…because you haven’t updated your story in two years. So buckle in, here’s a story about how I wrote an online book series and what that has to do with anything.
April 15th, 2017 will be exactly 10 years since I started posting my first original story online. I was sixteen years old and had transitioned from being a fan fiction writer (ho ho, bet you didn’t know that except the one person that did. Looking at you, Marisa) to an original story writer. I had stories of my own, had tried to write them ten thousand times, but hadn’t ever gotten further than a few chapters. They always die off and get regulated to sit in some folder on my desktop. And then one didn’t die off. Then one continued.
Before I was an artist, I wanted to be a writer. My family was full of artists so I figured that field was covered and since my plan to be a chef failed miserably when I realized I couldn’t cook worth a crap, I moved to writing. I always did good with short stories in school and had even been granted permission from some of my English teachers to work on my stories instead of writing prompt practice.
Finally years later I made the decision that I’d write my very own original stories and I’d put them on Fictionpress.com as you do. I loved monsters and action and romance and gore and horror and already had a world building in my head, I just needed characters to start.
And so I made Viola Huntington.
Because I was sixteen years old, I thought twenty-two was grown up enough for her (ugggggggggggggggggggggggggh) and started writing a story full of people imploding, the standard were-animals, vampires, witches, and then threw in some Greek mythology because, of course, it’s me, lots of fighting, a carnivorous forest. You know, standard stuff.
5 years later, 32 chapters, and 166,436 words later, I finished it. And though it does not age well now as an adult, it’s still there.
Then I decided to make it into a series because the stories and characters and world wasn’t done yet. And because I’m stupid and don’t know when to quit.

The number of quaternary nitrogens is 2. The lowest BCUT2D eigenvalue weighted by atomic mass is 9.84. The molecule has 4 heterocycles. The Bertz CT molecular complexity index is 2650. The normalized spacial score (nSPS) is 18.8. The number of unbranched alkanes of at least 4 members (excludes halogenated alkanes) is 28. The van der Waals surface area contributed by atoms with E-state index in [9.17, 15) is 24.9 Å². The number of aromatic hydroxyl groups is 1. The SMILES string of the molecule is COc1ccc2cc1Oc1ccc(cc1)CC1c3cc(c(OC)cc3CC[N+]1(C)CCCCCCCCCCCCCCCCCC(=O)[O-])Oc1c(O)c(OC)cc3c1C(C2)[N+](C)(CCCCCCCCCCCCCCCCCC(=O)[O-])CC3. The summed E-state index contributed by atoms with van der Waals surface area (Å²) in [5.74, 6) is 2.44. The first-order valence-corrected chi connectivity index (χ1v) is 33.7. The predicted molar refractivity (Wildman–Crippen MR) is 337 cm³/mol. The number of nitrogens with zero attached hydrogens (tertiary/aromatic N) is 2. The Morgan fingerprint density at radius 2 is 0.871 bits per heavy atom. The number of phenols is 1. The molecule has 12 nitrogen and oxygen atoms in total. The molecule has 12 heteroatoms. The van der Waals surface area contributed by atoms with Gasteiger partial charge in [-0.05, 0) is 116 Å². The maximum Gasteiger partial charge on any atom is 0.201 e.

Unfortunately (or fortunately) I got back seriously into art as I was starting the story. And….that took off too. I started doing art shows at school and then people contacted my art teacher to buy them and I discovered people might actually like my weird art.
Time passes and I try to keep up with writing and art and having a life and (briefly) college and having a full time job. Mind you, this was before all the stuff I’m doing now. If only I knew. There was a precarious balance but it was there, kinda.
But writing takes time and I got stuck. The updates to the sequel started taking longer and were further apart. I’d write something and months later want to hit my head because I had a new idea about the mythos but had already stated it was something else. Writing and publishing chapter by chapter is a hard and risky method. Once it’s out there for people to read, it’s out there. You can only change so much.
I wrote myself into a hole.
And then life happens in unexpected ways and personal crises popped up. I got involved in the art/geek/comic community and my ideas took off. I started doing conventions and galleries and putting my art more out there and thought “Hey, what if I made a tiny business out of my art” and that blew up.
Writing became this thing I only thought about. And I did. All the time. Just because you stop physically writing, you don’t get to turn off your brain and shove that part of it aside. I live with these characters every day. I know them inside and out and how they’ll react to pretty much every scenario. They’re there constantly.
April 2014 was the last day I updated the sequel. Two years ago. And I hate that it’s been that long because I have an amazing writing community. It’s a community that even though it’s been two long freaking years with radio silence still message or email or review or contact me to let me know what the stories mean to them, how they feel about it, but most of all hoping that I’m okay.
I get so so many messages and if anything, those are the reason why I haven’t let the story die. Because people want to read what I write and care about the characters like I do.
So to all those people, thanks. I love you. You mean the world and planets and universe to me. Because you were there first and are still there.
Even though I am probably also going to rewrite the entire first book privately, I’m going to continue the sequel online. Soon. Eventually. I’ll make time. I have big art plans but I’m adding big writing plans too. I have to earn that writer title on my banner after all.
If you want to, you can find my stories on Fictionpress.com under Raico. As much as I love my first book, Sweet Miseria, in a “wow you completed a thing” way, it didn’t age well. The first 10 or so chapters are very cringe-y. I’m sorry. But you can read them, not gonna stop you.
But until next time